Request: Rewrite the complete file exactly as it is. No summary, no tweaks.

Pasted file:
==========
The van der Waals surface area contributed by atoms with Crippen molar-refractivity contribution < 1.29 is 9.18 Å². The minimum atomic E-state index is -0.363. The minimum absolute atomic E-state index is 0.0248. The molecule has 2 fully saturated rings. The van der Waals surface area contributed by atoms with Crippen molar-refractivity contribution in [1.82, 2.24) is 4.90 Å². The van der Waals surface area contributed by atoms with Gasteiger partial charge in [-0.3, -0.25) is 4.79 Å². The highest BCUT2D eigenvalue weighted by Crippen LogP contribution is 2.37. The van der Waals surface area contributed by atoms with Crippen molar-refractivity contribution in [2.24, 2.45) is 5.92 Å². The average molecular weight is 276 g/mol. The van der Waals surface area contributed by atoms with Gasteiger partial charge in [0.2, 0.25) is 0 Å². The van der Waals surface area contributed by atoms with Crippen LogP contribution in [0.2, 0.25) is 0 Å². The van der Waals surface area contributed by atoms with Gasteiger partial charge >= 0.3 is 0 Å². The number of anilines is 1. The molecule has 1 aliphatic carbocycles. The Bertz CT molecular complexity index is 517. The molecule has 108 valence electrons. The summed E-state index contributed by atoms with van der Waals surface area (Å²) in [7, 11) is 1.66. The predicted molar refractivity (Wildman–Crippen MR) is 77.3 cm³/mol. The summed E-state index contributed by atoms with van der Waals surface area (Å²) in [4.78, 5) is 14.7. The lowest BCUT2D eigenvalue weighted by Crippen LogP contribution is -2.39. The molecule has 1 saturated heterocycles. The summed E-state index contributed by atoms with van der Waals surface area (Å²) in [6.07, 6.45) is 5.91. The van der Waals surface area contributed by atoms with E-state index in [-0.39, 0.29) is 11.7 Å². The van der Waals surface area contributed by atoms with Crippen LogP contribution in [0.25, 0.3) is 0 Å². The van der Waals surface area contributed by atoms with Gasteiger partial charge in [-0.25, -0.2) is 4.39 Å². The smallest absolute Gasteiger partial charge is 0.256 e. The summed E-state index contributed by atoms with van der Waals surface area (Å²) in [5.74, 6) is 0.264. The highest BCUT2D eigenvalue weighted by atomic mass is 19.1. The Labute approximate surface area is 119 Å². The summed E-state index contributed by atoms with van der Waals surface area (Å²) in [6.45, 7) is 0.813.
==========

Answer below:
The van der Waals surface area contributed by atoms with Crippen molar-refractivity contribution < 1.29 is 9.18 Å². The minimum atomic E-state index is -0.363. The minimum absolute atomic E-state index is 0.0248. The molecule has 2 fully saturated rings. The van der Waals surface area contributed by atoms with Crippen molar-refractivity contribution in [1.82, 2.24) is 4.90 Å². The van der Waals surface area contributed by atoms with Gasteiger partial charge in [-0.3, -0.25) is 4.79 Å². The highest BCUT2D eigenvalue weighted by Crippen LogP contribution is 2.37. The van der Waals surface area contributed by atoms with Crippen molar-refractivity contribution in [2.24, 2.45) is 5.92 Å². The average molecular weight is 276 g/mol. The van der Waals surface area contributed by atoms with Gasteiger partial charge in [0.2, 0.25) is 0 Å². The van der Waals surface area contributed by atoms with Crippen LogP contribution in [0.2, 0.25) is 0 Å². The van der Waals surface area contributed by atoms with Gasteiger partial charge >= 0.3 is 0 Å². The number of anilines is 1. The molecule has 1 aliphatic carbocycles. The Bertz CT molecular complexity index is 517. The molecule has 108 valence electrons. The summed E-state index contributed by atoms with van der Waals surface area (Å²) in [7, 11) is 1.66. The predicted molar refractivity (Wildman–Crippen MR) is 77.3 cm³/mol. The summed E-state index contributed by atoms with van der Waals surface area (Å²) in [4.78, 5) is 14.7. The lowest BCUT2D eigenvalue weighted by Crippen LogP contribution is -2.39. The molecule has 1 saturated heterocycles. The summed E-state index contributed by atoms with van der Waals surface area (Å²) in [6.07, 6.45) is 5.91. The van der Waals surface area contributed by atoms with E-state index in [-0.39, 0.29) is 11.7 Å². The van der Waals surface area contributed by atoms with Crippen LogP contribution in [0.25, 0.3) is 0 Å². The van der Waals surface area contributed by atoms with Gasteiger partial charge in [-0.25, -0.2) is 4.39 Å². The smallest absolute Gasteiger partial charge is 0.256 e. The summed E-state index contributed by atoms with van der Waals surface area (Å²) in [5.74, 6) is 0.264. The highest BCUT2D eigenvalue weighted by atomic mass is 19.1. The Labute approximate surface area is 119 Å². The summed E-state index contributed by atoms with van der Waals surface area (Å²) in [6.45, 7) is 0.813.